What is the E484K COVID mutation? South Africa n variant shows 'alarming' change
'We fear this mutation might have an impact, and what we don't know is the extent of the impact,' said researcher Penny Moore.
.Penny Moore, from the National Institute for Communicable Diseases, a national public health institute in South Africa, told CNN:"We fear this mutation might have an impact, and what we don't know is the extent of the impact," describing the mutation as"alarming."
COVID-19 vaccines work by inducing the body's immune system to produce proteins known as antibodies that locate and neutralize thecoronavirus.There is emerging evidence from a handful of recent studies to suggest that E484K might enable the South African
coronavirusvariant to reduce the ability of some antibodies to neutralize the virus, including a non-peer-reviewed paper published on theprebioRxiv.Researchers around the world are still investigating whether or not the mutation will reduce the efficacy of vaccines—and if so, by how much. We won't know for sure until more research is published over the coming weeks. headtopics.com
At this stage, scientists think its unlikely that the E484K mutation could render currentCOVID-19 vaccines entirely useless or drastically reduce their efficacy.This is because the shots that are available induce a strong immune response, providing high-levels of protection against the virus.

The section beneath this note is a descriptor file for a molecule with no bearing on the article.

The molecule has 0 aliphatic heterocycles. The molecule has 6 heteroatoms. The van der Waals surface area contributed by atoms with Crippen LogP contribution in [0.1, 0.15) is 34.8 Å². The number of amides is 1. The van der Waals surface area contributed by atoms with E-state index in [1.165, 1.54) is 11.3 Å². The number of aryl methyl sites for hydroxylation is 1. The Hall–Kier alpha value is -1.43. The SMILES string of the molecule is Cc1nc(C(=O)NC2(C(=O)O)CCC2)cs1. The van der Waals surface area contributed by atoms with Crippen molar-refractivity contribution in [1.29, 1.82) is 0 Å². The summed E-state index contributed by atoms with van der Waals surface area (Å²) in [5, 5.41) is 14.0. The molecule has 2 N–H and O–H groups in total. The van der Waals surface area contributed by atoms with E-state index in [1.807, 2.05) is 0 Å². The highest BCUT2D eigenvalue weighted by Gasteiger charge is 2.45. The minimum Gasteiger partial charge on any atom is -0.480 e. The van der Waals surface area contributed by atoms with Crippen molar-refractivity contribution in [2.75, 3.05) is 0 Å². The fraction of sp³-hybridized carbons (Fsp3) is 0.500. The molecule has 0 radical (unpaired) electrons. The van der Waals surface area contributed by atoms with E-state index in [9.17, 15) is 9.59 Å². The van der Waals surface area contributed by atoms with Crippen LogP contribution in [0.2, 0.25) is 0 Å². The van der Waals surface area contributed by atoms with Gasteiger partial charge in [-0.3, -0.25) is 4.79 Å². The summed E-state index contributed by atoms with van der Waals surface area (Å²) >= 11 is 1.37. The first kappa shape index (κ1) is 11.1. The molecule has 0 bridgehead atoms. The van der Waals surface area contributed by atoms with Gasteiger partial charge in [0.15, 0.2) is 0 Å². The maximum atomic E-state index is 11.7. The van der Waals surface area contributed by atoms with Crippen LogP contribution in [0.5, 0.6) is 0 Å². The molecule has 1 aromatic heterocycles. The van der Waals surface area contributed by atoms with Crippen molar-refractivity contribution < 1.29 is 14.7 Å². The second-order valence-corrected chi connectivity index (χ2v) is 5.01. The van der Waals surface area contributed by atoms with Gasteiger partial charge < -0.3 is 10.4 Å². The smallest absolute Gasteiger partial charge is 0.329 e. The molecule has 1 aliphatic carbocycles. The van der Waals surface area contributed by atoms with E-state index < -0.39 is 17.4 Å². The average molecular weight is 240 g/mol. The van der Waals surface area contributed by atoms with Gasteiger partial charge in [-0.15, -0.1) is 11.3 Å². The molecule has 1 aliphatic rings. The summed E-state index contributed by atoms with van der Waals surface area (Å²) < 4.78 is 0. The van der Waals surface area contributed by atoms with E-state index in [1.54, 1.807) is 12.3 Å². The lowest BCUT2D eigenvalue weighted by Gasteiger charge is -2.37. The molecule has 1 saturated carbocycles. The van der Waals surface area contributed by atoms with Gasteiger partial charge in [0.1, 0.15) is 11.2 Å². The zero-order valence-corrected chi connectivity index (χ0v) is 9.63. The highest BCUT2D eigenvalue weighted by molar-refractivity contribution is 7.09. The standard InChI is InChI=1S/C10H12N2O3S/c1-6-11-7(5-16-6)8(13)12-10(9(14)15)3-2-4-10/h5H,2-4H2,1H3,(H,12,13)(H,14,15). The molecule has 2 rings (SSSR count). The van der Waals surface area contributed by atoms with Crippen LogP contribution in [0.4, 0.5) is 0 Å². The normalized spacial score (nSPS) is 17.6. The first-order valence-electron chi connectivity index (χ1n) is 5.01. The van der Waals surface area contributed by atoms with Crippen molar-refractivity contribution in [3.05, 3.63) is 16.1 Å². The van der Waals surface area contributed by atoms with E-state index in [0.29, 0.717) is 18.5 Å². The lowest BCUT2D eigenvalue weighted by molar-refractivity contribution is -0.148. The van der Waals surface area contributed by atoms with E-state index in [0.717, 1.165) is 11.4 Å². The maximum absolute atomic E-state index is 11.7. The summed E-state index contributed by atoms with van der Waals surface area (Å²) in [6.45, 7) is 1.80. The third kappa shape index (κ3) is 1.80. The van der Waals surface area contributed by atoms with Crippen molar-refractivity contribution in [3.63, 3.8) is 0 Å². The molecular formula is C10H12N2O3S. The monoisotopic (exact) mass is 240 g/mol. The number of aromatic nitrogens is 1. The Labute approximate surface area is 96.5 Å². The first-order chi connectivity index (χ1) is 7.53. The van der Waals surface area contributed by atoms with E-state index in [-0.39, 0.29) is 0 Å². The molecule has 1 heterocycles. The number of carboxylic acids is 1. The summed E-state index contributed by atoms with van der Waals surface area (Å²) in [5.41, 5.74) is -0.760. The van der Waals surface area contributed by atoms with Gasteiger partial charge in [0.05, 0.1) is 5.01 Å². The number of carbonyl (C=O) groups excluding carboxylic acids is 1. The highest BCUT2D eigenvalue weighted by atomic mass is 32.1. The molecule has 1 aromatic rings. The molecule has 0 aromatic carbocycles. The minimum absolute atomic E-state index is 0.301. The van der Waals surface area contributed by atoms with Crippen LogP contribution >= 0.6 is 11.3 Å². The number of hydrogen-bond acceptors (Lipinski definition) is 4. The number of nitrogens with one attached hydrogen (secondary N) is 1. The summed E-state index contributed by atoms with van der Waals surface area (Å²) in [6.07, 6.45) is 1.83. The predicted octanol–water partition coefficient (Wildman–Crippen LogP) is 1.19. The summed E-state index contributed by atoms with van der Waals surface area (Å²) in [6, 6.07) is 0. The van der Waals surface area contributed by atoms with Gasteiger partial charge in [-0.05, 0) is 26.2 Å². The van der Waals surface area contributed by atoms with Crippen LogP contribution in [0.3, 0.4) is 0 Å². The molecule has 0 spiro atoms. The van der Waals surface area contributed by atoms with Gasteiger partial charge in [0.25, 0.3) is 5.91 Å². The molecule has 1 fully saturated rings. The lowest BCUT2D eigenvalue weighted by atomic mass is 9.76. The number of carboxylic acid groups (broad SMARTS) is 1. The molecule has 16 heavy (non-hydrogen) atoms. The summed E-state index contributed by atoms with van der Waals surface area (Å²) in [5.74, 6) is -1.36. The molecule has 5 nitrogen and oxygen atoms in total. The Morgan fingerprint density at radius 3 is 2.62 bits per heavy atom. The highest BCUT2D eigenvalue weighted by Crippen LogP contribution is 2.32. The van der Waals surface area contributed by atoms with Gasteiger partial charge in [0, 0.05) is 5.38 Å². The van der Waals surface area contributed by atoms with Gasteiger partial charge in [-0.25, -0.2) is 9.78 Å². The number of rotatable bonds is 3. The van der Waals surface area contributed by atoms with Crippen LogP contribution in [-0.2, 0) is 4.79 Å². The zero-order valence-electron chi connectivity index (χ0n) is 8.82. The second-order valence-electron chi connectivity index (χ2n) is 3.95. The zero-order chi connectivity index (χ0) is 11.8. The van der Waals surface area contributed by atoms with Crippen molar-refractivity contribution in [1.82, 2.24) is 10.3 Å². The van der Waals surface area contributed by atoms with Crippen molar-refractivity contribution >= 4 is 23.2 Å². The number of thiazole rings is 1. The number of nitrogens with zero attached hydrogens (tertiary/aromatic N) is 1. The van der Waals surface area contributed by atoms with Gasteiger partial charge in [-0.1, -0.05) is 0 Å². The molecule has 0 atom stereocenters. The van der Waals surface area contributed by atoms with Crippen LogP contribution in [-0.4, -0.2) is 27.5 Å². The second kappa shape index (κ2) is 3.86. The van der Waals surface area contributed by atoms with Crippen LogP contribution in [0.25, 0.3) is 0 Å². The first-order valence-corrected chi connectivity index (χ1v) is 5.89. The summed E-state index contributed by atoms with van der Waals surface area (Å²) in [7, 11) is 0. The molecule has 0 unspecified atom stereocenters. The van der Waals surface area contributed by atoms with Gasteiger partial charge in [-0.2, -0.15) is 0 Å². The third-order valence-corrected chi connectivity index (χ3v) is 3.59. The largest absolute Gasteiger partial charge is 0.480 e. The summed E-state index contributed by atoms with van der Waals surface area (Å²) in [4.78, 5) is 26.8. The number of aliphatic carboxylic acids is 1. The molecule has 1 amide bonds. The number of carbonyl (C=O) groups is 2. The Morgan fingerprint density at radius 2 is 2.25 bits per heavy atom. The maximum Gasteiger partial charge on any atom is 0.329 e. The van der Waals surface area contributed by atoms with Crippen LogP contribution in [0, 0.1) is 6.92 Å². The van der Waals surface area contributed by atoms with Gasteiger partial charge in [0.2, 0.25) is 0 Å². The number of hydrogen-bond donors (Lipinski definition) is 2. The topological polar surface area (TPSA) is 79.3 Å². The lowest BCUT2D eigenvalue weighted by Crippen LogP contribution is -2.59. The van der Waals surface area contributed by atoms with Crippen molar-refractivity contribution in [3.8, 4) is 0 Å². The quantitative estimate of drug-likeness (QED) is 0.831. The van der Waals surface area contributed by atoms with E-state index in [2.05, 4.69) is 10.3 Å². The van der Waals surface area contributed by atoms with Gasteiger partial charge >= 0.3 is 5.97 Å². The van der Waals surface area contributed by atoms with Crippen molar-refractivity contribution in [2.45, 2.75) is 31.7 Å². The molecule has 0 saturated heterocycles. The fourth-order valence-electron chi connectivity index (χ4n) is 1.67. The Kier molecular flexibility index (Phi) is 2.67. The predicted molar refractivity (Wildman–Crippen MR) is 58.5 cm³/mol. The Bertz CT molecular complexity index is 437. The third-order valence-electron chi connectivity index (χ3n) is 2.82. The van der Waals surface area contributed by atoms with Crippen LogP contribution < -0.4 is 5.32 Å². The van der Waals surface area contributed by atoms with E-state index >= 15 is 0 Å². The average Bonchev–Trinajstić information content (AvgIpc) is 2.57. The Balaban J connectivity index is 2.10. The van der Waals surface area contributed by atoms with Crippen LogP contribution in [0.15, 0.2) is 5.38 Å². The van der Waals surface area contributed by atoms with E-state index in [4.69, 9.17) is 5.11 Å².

Jeremy Luban, a virologist at the University of Massachusetts Medical School in Worcester, toldNature:"If I had to bet right now, I would say the vaccines are going to remain effective for the things that really count—keeping people from getting deathly ill."
There is also some concern over what could happen as thecoronavirusaccumulates further new mutations over time.Paul Bieniasz, a virologist at the Rockefeller University, told CNN:"It creates more opportunities for the virus to learn how to be resistant to the vaccine."
He said:"It's going to be, over time, likely chipping away at vaccine efficacy, but we're not going to fall off a cliff tomorrow."A stock image shows an illustration of Read more: Newsweek »
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